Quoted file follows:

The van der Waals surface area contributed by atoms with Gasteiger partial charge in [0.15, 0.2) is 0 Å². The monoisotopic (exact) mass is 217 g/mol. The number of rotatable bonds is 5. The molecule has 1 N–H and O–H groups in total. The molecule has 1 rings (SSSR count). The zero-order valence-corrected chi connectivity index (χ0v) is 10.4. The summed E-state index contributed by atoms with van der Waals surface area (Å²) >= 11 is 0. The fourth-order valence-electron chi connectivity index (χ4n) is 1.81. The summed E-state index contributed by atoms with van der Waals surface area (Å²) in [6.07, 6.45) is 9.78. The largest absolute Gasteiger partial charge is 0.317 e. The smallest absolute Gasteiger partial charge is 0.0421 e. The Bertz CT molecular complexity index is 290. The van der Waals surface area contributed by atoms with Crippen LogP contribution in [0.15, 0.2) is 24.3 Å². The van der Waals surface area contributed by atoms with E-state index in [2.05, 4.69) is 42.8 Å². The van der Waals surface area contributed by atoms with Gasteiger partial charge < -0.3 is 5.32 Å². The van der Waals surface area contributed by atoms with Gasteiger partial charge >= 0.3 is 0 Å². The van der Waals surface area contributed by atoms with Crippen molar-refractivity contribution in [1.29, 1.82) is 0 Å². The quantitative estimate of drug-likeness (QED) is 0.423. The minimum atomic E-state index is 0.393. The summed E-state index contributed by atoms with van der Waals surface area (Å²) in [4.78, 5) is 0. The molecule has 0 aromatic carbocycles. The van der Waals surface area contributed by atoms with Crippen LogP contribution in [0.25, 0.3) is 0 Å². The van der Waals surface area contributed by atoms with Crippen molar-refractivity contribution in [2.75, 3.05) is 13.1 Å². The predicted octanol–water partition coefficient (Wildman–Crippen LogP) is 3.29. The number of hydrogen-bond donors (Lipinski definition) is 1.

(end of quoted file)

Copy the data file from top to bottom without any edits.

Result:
The van der Waals surface area contributed by atoms with Gasteiger partial charge in [0.15, 0.2) is 0 Å². The monoisotopic (exact) mass is 217 g/mol. The number of rotatable bonds is 5. The molecule has 1 N–H and O–H groups in total. The molecule has 1 rings (SSSR count). The zero-order valence-corrected chi connectivity index (χ0v) is 10.4. The summed E-state index contributed by atoms with van der Waals surface area (Å²) >= 11 is 0. The fourth-order valence-electron chi connectivity index (χ4n) is 1.81. The summed E-state index contributed by atoms with van der Waals surface area (Å²) in [6.07, 6.45) is 9.78. The largest absolute Gasteiger partial charge is 0.317 e. The smallest absolute Gasteiger partial charge is 0.0421 e. The Bertz CT molecular complexity index is 290. The van der Waals surface area contributed by atoms with Crippen LogP contribution in [0.15, 0.2) is 24.3 Å². The van der Waals surface area contributed by atoms with E-state index in [2.05, 4.69) is 42.8 Å². The van der Waals surface area contributed by atoms with Gasteiger partial charge < -0.3 is 5.32 Å². The van der Waals surface area contributed by atoms with Gasteiger partial charge >= 0.3 is 0 Å². The van der Waals surface area contributed by atoms with Crippen molar-refractivity contribution in [1.29, 1.82) is 0 Å². The quantitative estimate of drug-likeness (QED) is 0.423. The minimum atomic E-state index is 0.393. The summed E-state index contributed by atoms with van der Waals surface area (Å²) in [4.78, 5) is 0. The molecule has 0 aromatic carbocycles. The van der Waals surface area contributed by atoms with Crippen LogP contribution in [0.25, 0.3) is 0 Å². The van der Waals surface area contributed by atoms with Crippen molar-refractivity contribution in [2.75, 3.05) is 13.1 Å². The predicted octanol–water partition coefficient (Wildman–Crippen LogP) is 3.29. The number of hydrogen-bond donors (Lipinski definition) is 1.